THE woman responsible for improving grassroots health care across Gwynedd and Anglesey has pledged to make the public’s voice her top priority.
Former pharmacist Ffion Johnstone is Betsi Cadwaladr University Health Board’s West Area Director, overseeing the healthcare needs of 190,000 people in north west Wales.
She is one of three area directors brought in by BCUHB as part of its new structure, with the aim to reconnect with the communities it serves across the region.
Mrs Johnstone has 27 years’ experience working in the NHS, first as a pharmacist then as a senior manager. For the last year she has been working alongside Gwynedd Council, leading the transformation of the care of older people.
This included setting up an integrated health and social care team at Ysbyty Alltwen in Tremadog, which places heavy emphasis on what matters to patients.
She says her challenging new role presents the perfect opportunity to review services as she spearheads the process of finding out exactly what ordinary people want from their local health service.
Her responsibilities include six community hospitals – at Holyhead, Caernarfon, Tremadog, Pwllheli, Dolgellau and Tywyn – along with GP, nursing, dental, optometry, children’s, therapies and pharmacy services.
She also works in close partnership with Anglesey and Gwynedd county councils and the voluntary sector in her area.
Mrs Johnstone said: “My role as Area Director for the West is all about focusing on the health needs of local people, listening to individuals and the community about what they want from the services we provide.
“We’ve already started to review our services, not just from the top down but also, importantly, from the bottom up.
“Basically, we are doing a lot of listening to people about their requirements.
“My role is also about shifting care closer to home and moving our services out into the community, making our strong network of community hospitals hubs for a comprehensive range of health services.
“Another thing my team and I will be doing is working closely with GP practices to develop sustainable basic health care services, including medical, nursing, therapies and pharmacy.”
She added: “The area I am responsible for is very rural and sparsely populated, so we have to think of innovative ways of providing services.
“One of these is what is known as tele-medicine which, among other things, means using video conferencing for consultations.
“From their local community hospital or even their own homes people can use Skype to have a virtual conversation with a consultant based in a main hospital.
“We are already using this to some extent in the west of the BCUHB area and in future we hope to see it extended and developed.
“We are also very much trying to focus on the public health agenda, and that means getting to people early enough so that we can hopefully prevent a lot of diseases.”
The 49-year-old was born and brought up in Caernarfon, where she still lives with her husband, 14-year-old son and two daughters aged 12 and eight.
After graduating in pharmacy from Cardiff University, she started her career working as a pharmacist at Ysbyty Gwynedd, Ysbyty Glan Clwyd and across GP practices in the area.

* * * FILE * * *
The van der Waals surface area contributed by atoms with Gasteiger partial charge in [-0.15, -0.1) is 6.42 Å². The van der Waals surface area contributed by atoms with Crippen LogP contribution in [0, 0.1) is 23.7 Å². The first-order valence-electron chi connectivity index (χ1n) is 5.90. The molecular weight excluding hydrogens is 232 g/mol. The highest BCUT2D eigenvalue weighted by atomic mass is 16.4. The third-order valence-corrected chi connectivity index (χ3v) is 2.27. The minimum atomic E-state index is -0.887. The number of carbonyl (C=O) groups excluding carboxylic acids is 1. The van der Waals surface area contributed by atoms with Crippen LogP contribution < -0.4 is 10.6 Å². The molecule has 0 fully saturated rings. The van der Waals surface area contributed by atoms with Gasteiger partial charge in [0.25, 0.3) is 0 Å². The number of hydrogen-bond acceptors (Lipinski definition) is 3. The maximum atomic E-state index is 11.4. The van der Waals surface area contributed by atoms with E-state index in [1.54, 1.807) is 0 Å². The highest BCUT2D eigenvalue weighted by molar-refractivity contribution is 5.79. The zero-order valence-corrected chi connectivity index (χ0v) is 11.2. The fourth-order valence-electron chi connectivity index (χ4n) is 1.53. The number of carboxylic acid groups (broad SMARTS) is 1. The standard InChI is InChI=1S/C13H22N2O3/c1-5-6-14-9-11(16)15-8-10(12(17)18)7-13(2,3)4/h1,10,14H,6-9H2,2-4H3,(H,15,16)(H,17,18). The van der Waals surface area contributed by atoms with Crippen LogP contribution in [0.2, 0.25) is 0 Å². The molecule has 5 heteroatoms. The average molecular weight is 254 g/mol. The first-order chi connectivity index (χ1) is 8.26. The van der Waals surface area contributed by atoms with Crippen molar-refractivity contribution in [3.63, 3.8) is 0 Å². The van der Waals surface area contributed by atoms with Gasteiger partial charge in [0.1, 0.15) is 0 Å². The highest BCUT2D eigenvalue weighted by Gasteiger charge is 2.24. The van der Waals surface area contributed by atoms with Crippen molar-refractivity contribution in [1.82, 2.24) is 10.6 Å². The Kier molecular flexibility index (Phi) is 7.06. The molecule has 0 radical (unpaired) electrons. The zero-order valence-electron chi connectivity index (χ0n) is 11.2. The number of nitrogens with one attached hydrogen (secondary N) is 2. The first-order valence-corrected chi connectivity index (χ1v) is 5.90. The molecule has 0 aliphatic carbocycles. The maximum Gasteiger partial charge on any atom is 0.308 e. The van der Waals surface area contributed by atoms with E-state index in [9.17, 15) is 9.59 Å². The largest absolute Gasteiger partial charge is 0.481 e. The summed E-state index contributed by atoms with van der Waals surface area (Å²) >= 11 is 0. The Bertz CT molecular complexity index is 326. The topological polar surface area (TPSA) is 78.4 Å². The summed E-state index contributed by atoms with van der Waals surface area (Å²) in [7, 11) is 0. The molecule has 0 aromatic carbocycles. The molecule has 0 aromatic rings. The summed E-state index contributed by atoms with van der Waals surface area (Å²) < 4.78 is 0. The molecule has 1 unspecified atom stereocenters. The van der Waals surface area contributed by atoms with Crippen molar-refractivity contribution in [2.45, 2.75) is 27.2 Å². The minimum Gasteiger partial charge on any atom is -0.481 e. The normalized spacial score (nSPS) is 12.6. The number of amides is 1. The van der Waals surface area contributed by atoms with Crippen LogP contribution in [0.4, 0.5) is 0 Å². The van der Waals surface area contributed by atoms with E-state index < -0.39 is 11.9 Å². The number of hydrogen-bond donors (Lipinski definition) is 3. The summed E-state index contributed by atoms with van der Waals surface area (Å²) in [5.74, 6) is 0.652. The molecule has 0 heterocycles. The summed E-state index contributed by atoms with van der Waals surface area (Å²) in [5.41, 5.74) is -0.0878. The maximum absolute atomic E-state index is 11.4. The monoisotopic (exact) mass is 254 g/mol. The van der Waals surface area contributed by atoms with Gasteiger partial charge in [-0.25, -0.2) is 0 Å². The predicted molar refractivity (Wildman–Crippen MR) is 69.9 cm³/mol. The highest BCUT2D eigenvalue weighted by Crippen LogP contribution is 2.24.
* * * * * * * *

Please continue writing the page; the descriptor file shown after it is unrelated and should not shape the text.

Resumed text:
She later became a general manager with the former North West Wales NHS Trust, and in 2009 she took on a senior operational role in pharmacy with BCUHB.
Mrs Johnstone admits there’s still plenty of work to do in terms of listening and engaging with the public but she said: “I am committed to listening to feedback about our services and, while it’s a challenge, I am finding the job very rewarding and fulfilling”.
BCUHB Interim Chief Executive Simon Dean, who is also Deputy Chief Executive of NHS Wales, said: “Our long-term engagement strategy is centred on building and strengthening relationships with partners, communities and individuals so that we become a more visible, listening organisation.
“Our recently established area teams in the east, central and west are key in helping us to deliver this.
“It is essential that we listen to what is said by the public and our staff, and act on that information so the health service reflects the needs of those who live and work in North Wales. We have already begun to do this, and we will be continuing it into 2016 and further ahead.
“This tele-health scheme impart of a pilot scheme being run with the Royal College of Physicians to ensure those living in rural areas can easily access a wide range health services. We hope that it will benefit elderly and infirm people, and those living in isolated areas, by saving them time and money in travelling long distances to medical appointments.”
Betsi Cadwaladr University Health Board is the largest health organisation in Wales, employing around 16,100 staff. It provides a full range of primary, community, mental health and acute hospital services for a population of around 676,000 people across North Wales as well as some parts of mid Wales, Cheshire and Shropshire.
It runs Ysbyty Gwynedd in Bangor, Ysbyty Glan Clwyd in Bodelwyddan and Wrexham Maelor Hospital as well as 18 other acute and community hospitals and a network of over 90 health centres, clinics, community health team bases and mental health units. The Health Board also coordinates the work of 115 GP practices and NHS services provided by North Wales dentists, opticians and pharmacies.
BCUHB’s new chief executive is Gary Doherty, currently Chief Executive of Blackpool Teaching Hospitals NHS Trust and previously Deputy Chief Executive of Wirral University Teaching Hospital NHS Foundation Trust.